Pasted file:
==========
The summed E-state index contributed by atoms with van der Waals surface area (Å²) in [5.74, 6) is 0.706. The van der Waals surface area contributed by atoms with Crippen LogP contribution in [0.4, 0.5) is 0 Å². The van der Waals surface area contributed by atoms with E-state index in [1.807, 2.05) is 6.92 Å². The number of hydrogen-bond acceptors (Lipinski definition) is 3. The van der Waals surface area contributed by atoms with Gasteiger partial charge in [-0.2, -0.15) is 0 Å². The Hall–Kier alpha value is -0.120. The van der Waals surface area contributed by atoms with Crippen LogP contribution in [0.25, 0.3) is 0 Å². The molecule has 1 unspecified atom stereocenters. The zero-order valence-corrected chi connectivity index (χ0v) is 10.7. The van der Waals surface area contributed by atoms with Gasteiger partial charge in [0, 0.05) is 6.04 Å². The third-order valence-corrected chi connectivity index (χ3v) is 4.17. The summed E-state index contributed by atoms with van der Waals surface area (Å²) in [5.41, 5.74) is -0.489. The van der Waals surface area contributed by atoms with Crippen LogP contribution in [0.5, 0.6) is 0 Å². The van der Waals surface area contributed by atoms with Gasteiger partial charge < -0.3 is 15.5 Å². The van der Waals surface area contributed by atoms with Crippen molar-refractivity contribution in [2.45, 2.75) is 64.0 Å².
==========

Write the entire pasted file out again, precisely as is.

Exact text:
The summed E-state index contributed by atoms with van der Waals surface area (Å²) in [5.74, 6) is 0.706. The van der Waals surface area contributed by atoms with Crippen LogP contribution in [0.4, 0.5) is 0 Å². The van der Waals surface area contributed by atoms with E-state index in [1.807, 2.05) is 6.92 Å². The number of hydrogen-bond acceptors (Lipinski definition) is 3. The van der Waals surface area contributed by atoms with Gasteiger partial charge in [-0.2, -0.15) is 0 Å². The Hall–Kier alpha value is -0.120. The van der Waals surface area contributed by atoms with Crippen LogP contribution in [0.25, 0.3) is 0 Å². The molecule has 1 unspecified atom stereocenters. The zero-order valence-corrected chi connectivity index (χ0v) is 10.7. The van der Waals surface area contributed by atoms with Gasteiger partial charge in [0, 0.05) is 6.04 Å². The third-order valence-corrected chi connectivity index (χ3v) is 4.17. The summed E-state index contributed by atoms with van der Waals surface area (Å²) in [5.41, 5.74) is -0.489. The van der Waals surface area contributed by atoms with Crippen LogP contribution in [0.5, 0.6) is 0 Å². The van der Waals surface area contributed by atoms with Gasteiger partial charge < -0.3 is 15.5 Å². The van der Waals surface area contributed by atoms with Crippen molar-refractivity contribution in [2.45, 2.75) is 64.0 Å².